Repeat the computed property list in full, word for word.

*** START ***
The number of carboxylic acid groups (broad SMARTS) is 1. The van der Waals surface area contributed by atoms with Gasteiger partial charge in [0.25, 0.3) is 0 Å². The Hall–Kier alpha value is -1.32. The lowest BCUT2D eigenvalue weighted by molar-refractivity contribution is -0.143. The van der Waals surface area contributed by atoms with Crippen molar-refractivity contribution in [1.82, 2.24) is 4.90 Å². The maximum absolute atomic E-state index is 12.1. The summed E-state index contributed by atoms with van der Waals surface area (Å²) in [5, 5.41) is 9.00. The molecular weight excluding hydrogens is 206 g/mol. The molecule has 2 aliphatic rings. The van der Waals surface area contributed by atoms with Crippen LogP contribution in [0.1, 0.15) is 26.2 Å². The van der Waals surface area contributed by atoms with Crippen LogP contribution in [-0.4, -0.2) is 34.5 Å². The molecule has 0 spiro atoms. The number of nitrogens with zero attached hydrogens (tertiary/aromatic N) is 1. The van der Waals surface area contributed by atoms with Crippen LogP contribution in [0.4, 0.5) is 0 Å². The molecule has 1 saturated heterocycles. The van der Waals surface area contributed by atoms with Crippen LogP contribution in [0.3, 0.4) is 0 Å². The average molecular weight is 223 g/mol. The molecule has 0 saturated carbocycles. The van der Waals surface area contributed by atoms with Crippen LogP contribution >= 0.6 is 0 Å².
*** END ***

The number of carboxylic acid groups (broad SMARTS) is 1. The van der Waals surface area contributed by atoms with Gasteiger partial charge in [0.25, 0.3) is 0 Å². The Hall–Kier alpha value is -1.32. The lowest BCUT2D eigenvalue weighted by molar-refractivity contribution is -0.143. The van der Waals surface area contributed by atoms with Crippen molar-refractivity contribution in [1.82, 2.24) is 4.90 Å². The maximum absolute atomic E-state index is 12.1. The summed E-state index contributed by atoms with van der Waals surface area (Å²) in [5, 5.41) is 9.00. The molecular weight excluding hydrogens is 206 g/mol. The molecule has 2 aliphatic rings. The van der Waals surface area contributed by atoms with Crippen LogP contribution in [0.1, 0.15) is 26.2 Å². The van der Waals surface area contributed by atoms with Crippen LogP contribution in [-0.4, -0.2) is 34.5 Å². The molecule has 0 spiro atoms. The number of nitrogens with zero attached hydrogens (tertiary/aromatic N) is 1. The van der Waals surface area contributed by atoms with Crippen LogP contribution in [0.4, 0.5) is 0 Å². The molecule has 1 saturated heterocycles. The van der Waals surface area contributed by atoms with Crippen LogP contribution in [0.3, 0.4) is 0 Å². The average molecular weight is 223 g/mol. The molecule has 0 saturated carbocycles. The van der Waals surface area contributed by atoms with Crippen LogP contribution >= 0.6 is 0 Å².